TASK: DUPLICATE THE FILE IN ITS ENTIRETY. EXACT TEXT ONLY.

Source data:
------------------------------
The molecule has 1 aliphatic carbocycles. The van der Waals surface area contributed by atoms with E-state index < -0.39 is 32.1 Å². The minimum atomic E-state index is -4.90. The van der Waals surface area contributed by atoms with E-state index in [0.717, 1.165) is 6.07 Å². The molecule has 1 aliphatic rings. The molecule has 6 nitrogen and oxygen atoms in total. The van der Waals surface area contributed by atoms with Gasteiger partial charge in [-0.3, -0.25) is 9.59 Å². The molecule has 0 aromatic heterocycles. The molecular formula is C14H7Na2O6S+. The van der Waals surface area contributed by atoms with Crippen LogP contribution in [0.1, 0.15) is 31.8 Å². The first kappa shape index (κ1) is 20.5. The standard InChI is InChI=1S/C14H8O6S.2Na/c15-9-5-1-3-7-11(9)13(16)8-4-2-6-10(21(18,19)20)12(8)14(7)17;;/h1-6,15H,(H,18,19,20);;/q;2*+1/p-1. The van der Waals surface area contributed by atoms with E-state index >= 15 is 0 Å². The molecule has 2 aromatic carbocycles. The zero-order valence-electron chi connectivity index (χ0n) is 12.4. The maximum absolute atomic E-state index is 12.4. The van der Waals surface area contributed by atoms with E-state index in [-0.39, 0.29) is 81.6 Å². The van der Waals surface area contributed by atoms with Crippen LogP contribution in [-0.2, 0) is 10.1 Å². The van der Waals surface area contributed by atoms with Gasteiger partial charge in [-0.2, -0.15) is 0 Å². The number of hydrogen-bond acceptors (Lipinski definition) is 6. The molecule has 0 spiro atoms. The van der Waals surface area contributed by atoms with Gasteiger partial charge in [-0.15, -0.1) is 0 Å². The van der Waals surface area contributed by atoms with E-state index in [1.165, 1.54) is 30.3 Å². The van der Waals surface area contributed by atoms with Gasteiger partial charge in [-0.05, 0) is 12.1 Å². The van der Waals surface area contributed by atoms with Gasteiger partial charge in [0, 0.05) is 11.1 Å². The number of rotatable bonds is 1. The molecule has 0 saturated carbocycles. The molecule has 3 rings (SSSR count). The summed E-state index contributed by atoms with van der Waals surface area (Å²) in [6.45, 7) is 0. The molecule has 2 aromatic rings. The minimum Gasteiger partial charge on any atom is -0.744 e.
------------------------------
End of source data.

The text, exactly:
The molecule has 1 aliphatic carbocycles. The van der Waals surface area contributed by atoms with E-state index < -0.39 is 32.1 Å². The minimum atomic E-state index is -4.90. The van der Waals surface area contributed by atoms with E-state index in [0.717, 1.165) is 6.07 Å². The molecule has 1 aliphatic rings. The molecule has 6 nitrogen and oxygen atoms in total. The van der Waals surface area contributed by atoms with Gasteiger partial charge in [-0.3, -0.25) is 9.59 Å². The molecule has 0 aromatic heterocycles. The molecular formula is C14H7Na2O6S+. The van der Waals surface area contributed by atoms with Crippen LogP contribution in [0.1, 0.15) is 31.8 Å². The first kappa shape index (κ1) is 20.5. The standard InChI is InChI=1S/C14H8O6S.2Na/c15-9-5-1-3-7-11(9)13(16)8-4-2-6-10(21(18,19)20)12(8)14(7)17;;/h1-6,15H,(H,18,19,20);;/q;2*+1/p-1. The van der Waals surface area contributed by atoms with E-state index >= 15 is 0 Å². The molecule has 2 aromatic carbocycles. The zero-order valence-electron chi connectivity index (χ0n) is 12.4. The maximum absolute atomic E-state index is 12.4. The van der Waals surface area contributed by atoms with E-state index in [-0.39, 0.29) is 81.6 Å². The van der Waals surface area contributed by atoms with Crippen LogP contribution in [-0.2, 0) is 10.1 Å². The van der Waals surface area contributed by atoms with Gasteiger partial charge in [-0.2, -0.15) is 0 Å². The number of hydrogen-bond acceptors (Lipinski definition) is 6. The molecule has 0 spiro atoms. The van der Waals surface area contributed by atoms with Gasteiger partial charge in [-0.15, -0.1) is 0 Å². The van der Waals surface area contributed by atoms with E-state index in [1.165, 1.54) is 30.3 Å². The van der Waals surface area contributed by atoms with Gasteiger partial charge in [-0.05, 0) is 12.1 Å². The van der Waals surface area contributed by atoms with Gasteiger partial charge in [0, 0.05) is 11.1 Å². The number of rotatable bonds is 1. The molecule has 0 saturated carbocycles. The molecule has 3 rings (SSSR count). The summed E-state index contributed by atoms with van der Waals surface area (Å²) in [6.45, 7) is 0. The molecule has 2 aromatic rings. The minimum Gasteiger partial charge on any atom is -0.744 e.